Rachel Simmons on Being an Authentic LeaderApril 26, 2013
Last week we sat down with Rachel Simmons, internationally acclaimed author and educator and 2013 National Conference for College Women Student Leaders (NCCWSL) keynote speaker, to talk about the importance of teaching young women to build on their integrity, self-awareness, and personal authority as leaders.
Q: When did you decide that you wanted to teach girls to lead with integrity? And why do you now focus on undergraduate women, specifically?
A: I first became engaged in this work when I started researching my first book, Odd Girl Out: The Hidden Culture of Aggression in Girls. I was only 24, so I was in that period of life where I was out of college with lots of good grades and awards on my résumé but very little in the way of practical experience or even knowing what I wanted to do with my life. I thought I wanted to work in politics and I had a couple of jobs in that area. I had been accepted to law school, but I realized in a kind of “aha” moment that what I really cared about was understanding why girls could be mean to each other. I actually left graduate school — I was a Rhodes Scholar at Oxford — and withdrew from law school, which drove my parents into a crazy tizzy, and I said, “I am going to try to write a book.” So I moved to a really bad neighborhood in Brooklyn … and became a nanny and started working on this book that I had gotten a contract for.
Around that time, I also began working on girls’ leadership. I was looking for opportunities to research girls and “mesh” with them, probably because I always felt personally passionate about the need for girls and women to feel confident about their own strengths and personal authority … Basically, I co-founded a nonprofit organization and my book came out; [Odd Girl Out] was very successful, and I continued to write.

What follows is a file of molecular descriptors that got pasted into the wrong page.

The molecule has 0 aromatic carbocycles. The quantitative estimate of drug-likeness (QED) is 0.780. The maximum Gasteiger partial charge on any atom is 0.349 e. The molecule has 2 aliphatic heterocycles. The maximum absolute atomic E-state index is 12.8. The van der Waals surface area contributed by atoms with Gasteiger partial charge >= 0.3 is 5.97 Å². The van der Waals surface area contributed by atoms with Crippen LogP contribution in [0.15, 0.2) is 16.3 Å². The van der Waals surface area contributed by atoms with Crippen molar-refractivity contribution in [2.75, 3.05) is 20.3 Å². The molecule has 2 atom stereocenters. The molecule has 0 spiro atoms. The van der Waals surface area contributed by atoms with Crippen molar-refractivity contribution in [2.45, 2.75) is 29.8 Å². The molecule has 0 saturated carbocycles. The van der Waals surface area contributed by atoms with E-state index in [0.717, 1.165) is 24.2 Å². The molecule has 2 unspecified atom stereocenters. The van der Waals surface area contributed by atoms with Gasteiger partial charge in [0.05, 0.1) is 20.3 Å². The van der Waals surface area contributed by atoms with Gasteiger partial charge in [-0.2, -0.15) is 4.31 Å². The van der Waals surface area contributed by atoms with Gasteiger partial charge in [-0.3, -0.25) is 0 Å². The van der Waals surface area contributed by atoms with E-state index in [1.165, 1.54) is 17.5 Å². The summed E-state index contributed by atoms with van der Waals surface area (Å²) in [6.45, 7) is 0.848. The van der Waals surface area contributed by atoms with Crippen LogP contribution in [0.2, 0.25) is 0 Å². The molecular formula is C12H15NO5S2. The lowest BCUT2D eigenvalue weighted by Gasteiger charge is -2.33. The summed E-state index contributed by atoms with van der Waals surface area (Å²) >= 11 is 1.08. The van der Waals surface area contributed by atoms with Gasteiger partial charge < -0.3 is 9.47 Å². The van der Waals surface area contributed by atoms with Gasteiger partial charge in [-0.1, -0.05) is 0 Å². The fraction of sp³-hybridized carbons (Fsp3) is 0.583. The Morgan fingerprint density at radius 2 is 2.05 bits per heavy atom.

Then, about three years ago, I was invited to develop and teach some programs at Smith College on the Massachusetts campus where I lived. At first I was like, “I don’t know. I’m more, kind of, a girl person.” But then I realized that college women were carrying a lot of what they learned in girlhood with them — particularly when it came to how they communicated with each other (or didn’t) and particularly when it came to their complicated relationships with power and authority. Despite the fact that many undergraduate women are aspirational and ambitious, they still feel ambivalent about how strong they can be and, more to the point, many don’t have the skills to exercise authority in their lives. So I fell madly in love with teaching undergraduates because I find them to be so motivated and open about learning things and just committed to their futures , which many of them are, and understanding themselves. So I got into it many years ago through one avenue, but the undergraduate stuff popped in later.
Q: You speak a lot about girls not having developed their “inner résumés.” Can you explain what an inner résumé is?